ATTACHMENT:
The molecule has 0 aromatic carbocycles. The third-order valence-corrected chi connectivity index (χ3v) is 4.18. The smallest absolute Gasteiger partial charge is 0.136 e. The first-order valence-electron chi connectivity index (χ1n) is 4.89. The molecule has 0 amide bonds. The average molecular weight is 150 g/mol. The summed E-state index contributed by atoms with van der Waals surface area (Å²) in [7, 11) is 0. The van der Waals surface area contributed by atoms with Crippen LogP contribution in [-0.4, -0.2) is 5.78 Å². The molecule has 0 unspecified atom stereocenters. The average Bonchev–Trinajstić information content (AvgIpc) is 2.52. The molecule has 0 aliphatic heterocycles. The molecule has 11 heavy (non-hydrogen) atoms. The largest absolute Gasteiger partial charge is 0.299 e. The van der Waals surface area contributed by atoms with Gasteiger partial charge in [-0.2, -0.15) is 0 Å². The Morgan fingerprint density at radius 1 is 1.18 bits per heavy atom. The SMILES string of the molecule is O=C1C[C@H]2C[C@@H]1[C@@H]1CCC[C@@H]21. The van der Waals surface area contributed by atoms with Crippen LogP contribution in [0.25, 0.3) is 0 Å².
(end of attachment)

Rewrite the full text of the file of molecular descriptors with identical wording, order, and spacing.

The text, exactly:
The molecule has 0 aromatic carbocycles. The third-order valence-corrected chi connectivity index (χ3v) is 4.18. The smallest absolute Gasteiger partial charge is 0.136 e. The first-order valence-electron chi connectivity index (χ1n) is 4.89. The molecule has 0 amide bonds. The average molecular weight is 150 g/mol. The summed E-state index contributed by atoms with van der Waals surface area (Å²) in [7, 11) is 0. The van der Waals surface area contributed by atoms with Crippen LogP contribution in [-0.4, -0.2) is 5.78 Å². The molecule has 0 unspecified atom stereocenters. The average Bonchev–Trinajstić information content (AvgIpc) is 2.52. The molecule has 0 aliphatic heterocycles. The molecule has 11 heavy (non-hydrogen) atoms. The largest absolute Gasteiger partial charge is 0.299 e. The van der Waals surface area contributed by atoms with Gasteiger partial charge in [-0.2, -0.15) is 0 Å². The Morgan fingerprint density at radius 1 is 1.18 bits per heavy atom. The SMILES string of the molecule is O=C1C[C@H]2C[C@@H]1[C@@H]1CCC[C@@H]21. The van der Waals surface area contributed by atoms with Crippen LogP contribution in [0.25, 0.3) is 0 Å².